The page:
He rang the JRMC Cancer Center bell, knowing he’ll celebrate sometime soon.

“We’ll make up for it,” said Bill Beals, New Rockford, N.D. “We need to stay positive.”

Beals graduated from the cancer center at Jamestown Regional Medical Center Monday after 18 months of treatment. Doctors diagnosed him with lung cancer in 2018. His family has supported him since the beginning, checking in, lending hands. Because of the novel coronavirus (COVID-19) pandemic, however, they couldn’t attend the graduation.

Instead, Beals celebrated with his medical team at the JRMC Cancer Center.

“Guys, I can’t thank you enough,” he said. “I wasn’t kidding about the golf. We have to go together sometime.”

Though social distancing guidelines kept them from attending the graduation, Beals’ three grown children kept in touch through phone calls, texting and Facebook Portal.

“We’ll celebrate soon enough,” Beals said.

Once the bell ringing is complete, Beals said he’ll return to work as the office deputy at the Eddy County Sheriff’s Department.

“It’s not like I’m going to be partying like a rock star,” he said, laughing from behind a surgical mask.

However, that day may come. Once the pandemic is over, he hopes to take a trip to Las Vegas with his family.

“Let’s get past this pandemic. Then, we’ll make the most of it and have some fun,” he said.

A blessing in disguise

While a cancer diagnosis is rarely good news, for Beals, the timing probably saved his life.

The victim of a work-related accident, Beals manages his chronic pain with a pain pump. When the pump wasn’t working, he asked his doctor if he could try something new. To do that required a chest x-ray.

That x-ray revealed Beals needed medical attention. Doctors diagnosed him with lung cancer on December 30, 2018.

“I said, ‘You’ve got to be kidding me. I don’t feel sick,’” he recalled. “I didn’t want to believe it at first.”

Doctors recommended radiation and 24 rounds of chemotherapy. At the time, Beals needed to travel to Fargo for that care.

“The JRMC Cancer Center was a life-saver,” he said. “When you have chronic back pain, driving 200 miles in the car is a lot.”

Beals’ attitude to cancer is a lot like his attitude to the pandemic interrupting his party – stay positive.

“Attitude is the biggest part of this thing,” he said. “I knew I was going to beat cancer. I always believed. Plus, everybody here is great. You couldn’t ask for better.”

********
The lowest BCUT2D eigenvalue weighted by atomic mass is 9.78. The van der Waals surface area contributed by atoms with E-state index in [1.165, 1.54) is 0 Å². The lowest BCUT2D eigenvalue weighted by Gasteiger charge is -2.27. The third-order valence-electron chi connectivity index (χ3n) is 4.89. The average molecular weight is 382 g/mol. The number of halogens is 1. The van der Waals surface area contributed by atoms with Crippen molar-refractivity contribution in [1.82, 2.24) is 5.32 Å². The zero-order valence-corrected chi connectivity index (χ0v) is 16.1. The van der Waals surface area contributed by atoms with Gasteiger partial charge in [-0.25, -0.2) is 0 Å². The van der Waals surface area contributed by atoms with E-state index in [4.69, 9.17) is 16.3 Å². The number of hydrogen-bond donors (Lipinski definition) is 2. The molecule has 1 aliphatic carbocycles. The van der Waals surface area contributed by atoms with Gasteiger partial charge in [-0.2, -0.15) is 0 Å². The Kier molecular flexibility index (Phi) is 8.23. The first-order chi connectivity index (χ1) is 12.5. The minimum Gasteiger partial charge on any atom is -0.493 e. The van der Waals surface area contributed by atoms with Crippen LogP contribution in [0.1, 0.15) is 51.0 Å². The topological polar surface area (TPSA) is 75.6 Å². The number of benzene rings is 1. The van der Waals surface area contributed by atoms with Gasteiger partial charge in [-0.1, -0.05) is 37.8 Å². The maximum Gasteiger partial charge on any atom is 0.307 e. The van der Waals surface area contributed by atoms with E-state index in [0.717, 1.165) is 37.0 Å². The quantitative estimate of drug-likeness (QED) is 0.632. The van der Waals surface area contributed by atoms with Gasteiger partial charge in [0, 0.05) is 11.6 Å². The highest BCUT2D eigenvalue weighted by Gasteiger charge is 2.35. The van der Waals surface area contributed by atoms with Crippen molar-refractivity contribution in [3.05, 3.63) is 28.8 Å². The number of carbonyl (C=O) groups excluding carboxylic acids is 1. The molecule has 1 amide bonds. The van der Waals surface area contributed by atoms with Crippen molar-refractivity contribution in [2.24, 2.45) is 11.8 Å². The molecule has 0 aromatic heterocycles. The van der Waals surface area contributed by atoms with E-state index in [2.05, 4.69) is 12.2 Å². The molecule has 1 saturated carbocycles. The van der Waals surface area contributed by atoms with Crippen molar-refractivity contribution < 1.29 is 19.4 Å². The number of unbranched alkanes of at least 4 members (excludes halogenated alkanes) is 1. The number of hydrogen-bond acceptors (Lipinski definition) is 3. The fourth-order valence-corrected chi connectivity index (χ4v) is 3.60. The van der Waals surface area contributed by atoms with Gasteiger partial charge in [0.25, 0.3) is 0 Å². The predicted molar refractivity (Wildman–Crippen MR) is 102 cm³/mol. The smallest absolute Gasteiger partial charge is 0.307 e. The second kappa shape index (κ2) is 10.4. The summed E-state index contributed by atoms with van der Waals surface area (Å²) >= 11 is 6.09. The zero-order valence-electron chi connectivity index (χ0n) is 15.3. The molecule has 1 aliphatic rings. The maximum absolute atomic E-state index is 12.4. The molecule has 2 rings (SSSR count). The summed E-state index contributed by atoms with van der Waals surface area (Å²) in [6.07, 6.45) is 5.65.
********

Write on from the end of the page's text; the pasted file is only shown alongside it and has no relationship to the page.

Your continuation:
In addition to clinical care, Beals made and re-acquainted with friends.

Like Beals, Oncologist Dr. Shelby Terstriep is also originally from New Rockford.

“’Graduation day’ from chemo is always an awesome milestone,” Dr. Terstriep said. “Our staff get almost as excited as the person ringing the bell because with regular infusions, we get to know them so well. With hope, that makes not being able to have family present because of the pandemic a little bit easier for Bill and others.”

Her dad and Beals are good friends and Beals even catered her wedding.

“Being able to take care of people close to home has been a real highlight for me,” she said.

In addition to his oncologist, Beals said he looks forward to seeing registered nurses, K.C. Robison and Garret Hillius, in a social setting one day.

“Stories like Bill’s help drive a cancer nurse do what we do. All patients experience adversity during treatment. Bill never let that adversity get him down. From his first treatment here at JRMC, he knew he was going to ring that bell. Every time he walked through the front door, you knew he was in a good, positive mood. His personality and sense of humor made our days better. Our patients thank us for what we do for them, but an important thing that I think gets missed is that it’s people like Bill and many of our other patients that help us be the best nurses we can be. The way they view life and carry themselves in some of the toughest times is truly something to live by. It’s really exciting to see Bill finish his cancer treatment. Although we’ll miss him, we’re excited for him to move on and we wish him the best,” Hillius said.

Beals said he appreciates the support of his medical team, his family and even his colleagues in Eddy County. Even though he needed six weeks off for treatment in Fargo, Beals said his colleagues donated enough paid time off that he never missed a paycheck.

“You don’t want to be by yourself in this,” he said. “I’m very fortunate.”

Jamestown Regional Medical Center, in partnership with Sanford Health, opened the JRMC Cancer Center in 2019. The JRMC Cancer Center serves 100 people from Sanford and other healthcare organizations in the Jamestown area each month, saving more than 160,000 miles of travel each year.